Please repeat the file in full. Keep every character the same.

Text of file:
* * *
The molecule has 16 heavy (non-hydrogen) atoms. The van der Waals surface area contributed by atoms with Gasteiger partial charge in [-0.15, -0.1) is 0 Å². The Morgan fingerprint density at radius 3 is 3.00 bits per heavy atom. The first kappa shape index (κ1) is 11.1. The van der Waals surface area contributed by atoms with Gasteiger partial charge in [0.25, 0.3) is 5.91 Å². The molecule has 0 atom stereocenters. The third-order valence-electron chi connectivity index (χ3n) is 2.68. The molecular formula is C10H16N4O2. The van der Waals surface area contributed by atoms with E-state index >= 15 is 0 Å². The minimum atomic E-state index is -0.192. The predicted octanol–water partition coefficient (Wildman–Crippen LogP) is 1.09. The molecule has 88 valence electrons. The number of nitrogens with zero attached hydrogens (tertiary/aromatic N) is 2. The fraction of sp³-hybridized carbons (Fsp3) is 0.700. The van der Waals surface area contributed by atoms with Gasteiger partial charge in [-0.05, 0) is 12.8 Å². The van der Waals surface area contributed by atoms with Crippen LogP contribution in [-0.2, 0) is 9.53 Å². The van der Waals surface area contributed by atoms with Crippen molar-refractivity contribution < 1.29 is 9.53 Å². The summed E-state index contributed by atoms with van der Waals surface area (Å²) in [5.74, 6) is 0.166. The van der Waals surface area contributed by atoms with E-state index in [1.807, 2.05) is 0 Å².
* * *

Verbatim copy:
The molecule has 16 heavy (non-hydrogen) atoms. The van der Waals surface area contributed by atoms with Gasteiger partial charge in [-0.15, -0.1) is 0 Å². The Morgan fingerprint density at radius 3 is 3.00 bits per heavy atom. The first kappa shape index (κ1) is 11.1. The van der Waals surface area contributed by atoms with Gasteiger partial charge in [0.25, 0.3) is 5.91 Å². The molecule has 0 atom stereocenters. The third-order valence-electron chi connectivity index (χ3n) is 2.68. The molecular formula is C10H16N4O2. The van der Waals surface area contributed by atoms with E-state index >= 15 is 0 Å². The minimum atomic E-state index is -0.192. The predicted octanol–water partition coefficient (Wildman–Crippen LogP) is 1.09. The molecule has 88 valence electrons. The number of nitrogens with zero attached hydrogens (tertiary/aromatic N) is 2. The fraction of sp³-hybridized carbons (Fsp3) is 0.700. The van der Waals surface area contributed by atoms with Gasteiger partial charge in [-0.05, 0) is 12.8 Å². The van der Waals surface area contributed by atoms with Crippen LogP contribution in [-0.2, 0) is 9.53 Å². The van der Waals surface area contributed by atoms with Crippen molar-refractivity contribution < 1.29 is 9.53 Å². The summed E-state index contributed by atoms with van der Waals surface area (Å²) in [5.74, 6) is 0.166. The van der Waals surface area contributed by atoms with E-state index in [1.807, 2.05) is 0 Å².